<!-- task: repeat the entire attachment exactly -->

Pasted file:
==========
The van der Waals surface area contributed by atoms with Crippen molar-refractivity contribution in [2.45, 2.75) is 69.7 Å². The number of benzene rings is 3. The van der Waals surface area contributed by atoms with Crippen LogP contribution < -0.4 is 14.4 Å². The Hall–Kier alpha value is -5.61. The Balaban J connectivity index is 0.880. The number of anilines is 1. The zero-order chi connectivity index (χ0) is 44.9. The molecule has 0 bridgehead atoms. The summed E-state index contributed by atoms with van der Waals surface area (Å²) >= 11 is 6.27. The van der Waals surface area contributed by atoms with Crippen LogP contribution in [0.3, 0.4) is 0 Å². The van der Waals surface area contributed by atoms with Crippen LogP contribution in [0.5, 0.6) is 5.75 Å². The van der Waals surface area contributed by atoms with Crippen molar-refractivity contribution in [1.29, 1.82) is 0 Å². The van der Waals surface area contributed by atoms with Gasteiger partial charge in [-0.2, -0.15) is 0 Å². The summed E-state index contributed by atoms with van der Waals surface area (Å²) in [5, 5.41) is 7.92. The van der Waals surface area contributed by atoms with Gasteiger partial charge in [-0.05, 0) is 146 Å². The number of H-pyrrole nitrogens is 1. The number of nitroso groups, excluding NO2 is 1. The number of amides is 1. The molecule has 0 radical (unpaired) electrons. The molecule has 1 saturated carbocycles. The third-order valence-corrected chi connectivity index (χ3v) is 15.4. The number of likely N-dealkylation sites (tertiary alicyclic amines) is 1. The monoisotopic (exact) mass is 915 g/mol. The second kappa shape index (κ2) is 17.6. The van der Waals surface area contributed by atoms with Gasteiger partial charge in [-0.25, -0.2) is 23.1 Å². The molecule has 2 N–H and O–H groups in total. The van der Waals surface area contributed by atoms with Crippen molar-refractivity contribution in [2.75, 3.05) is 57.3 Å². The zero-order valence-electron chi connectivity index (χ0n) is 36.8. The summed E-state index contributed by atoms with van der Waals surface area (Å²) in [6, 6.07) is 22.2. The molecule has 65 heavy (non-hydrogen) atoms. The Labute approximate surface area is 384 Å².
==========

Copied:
The van der Waals surface area contributed by atoms with Crippen molar-refractivity contribution in [2.45, 2.75) is 69.7 Å². The number of benzene rings is 3. The van der Waals surface area contributed by atoms with Crippen LogP contribution < -0.4 is 14.4 Å². The Hall–Kier alpha value is -5.61. The Balaban J connectivity index is 0.880. The number of anilines is 1. The zero-order chi connectivity index (χ0) is 44.9. The molecule has 0 bridgehead atoms. The summed E-state index contributed by atoms with van der Waals surface area (Å²) >= 11 is 6.27. The van der Waals surface area contributed by atoms with Crippen LogP contribution in [0.3, 0.4) is 0 Å². The van der Waals surface area contributed by atoms with Crippen LogP contribution in [0.5, 0.6) is 5.75 Å². The van der Waals surface area contributed by atoms with Crippen molar-refractivity contribution in [1.29, 1.82) is 0 Å². The van der Waals surface area contributed by atoms with Gasteiger partial charge in [-0.2, -0.15) is 0 Å². The summed E-state index contributed by atoms with van der Waals surface area (Å²) in [5, 5.41) is 7.92. The van der Waals surface area contributed by atoms with Gasteiger partial charge in [-0.05, 0) is 146 Å². The number of H-pyrrole nitrogens is 1. The number of nitroso groups, excluding NO2 is 1. The number of amides is 1. The molecule has 0 radical (unpaired) electrons. The molecule has 1 saturated carbocycles. The third-order valence-corrected chi connectivity index (χ3v) is 15.4. The number of likely N-dealkylation sites (tertiary alicyclic amines) is 1. The monoisotopic (exact) mass is 915 g/mol. The second kappa shape index (κ2) is 17.6. The van der Waals surface area contributed by atoms with Gasteiger partial charge in [-0.25, -0.2) is 23.1 Å². The molecule has 2 N–H and O–H groups in total. The van der Waals surface area contributed by atoms with Crippen molar-refractivity contribution in [2.75, 3.05) is 57.3 Å². The zero-order valence-electron chi connectivity index (χ0n) is 36.8. The summed E-state index contributed by atoms with van der Waals surface area (Å²) in [6, 6.07) is 22.2. The molecule has 65 heavy (non-hydrogen) atoms. The Labute approximate surface area is 384 Å².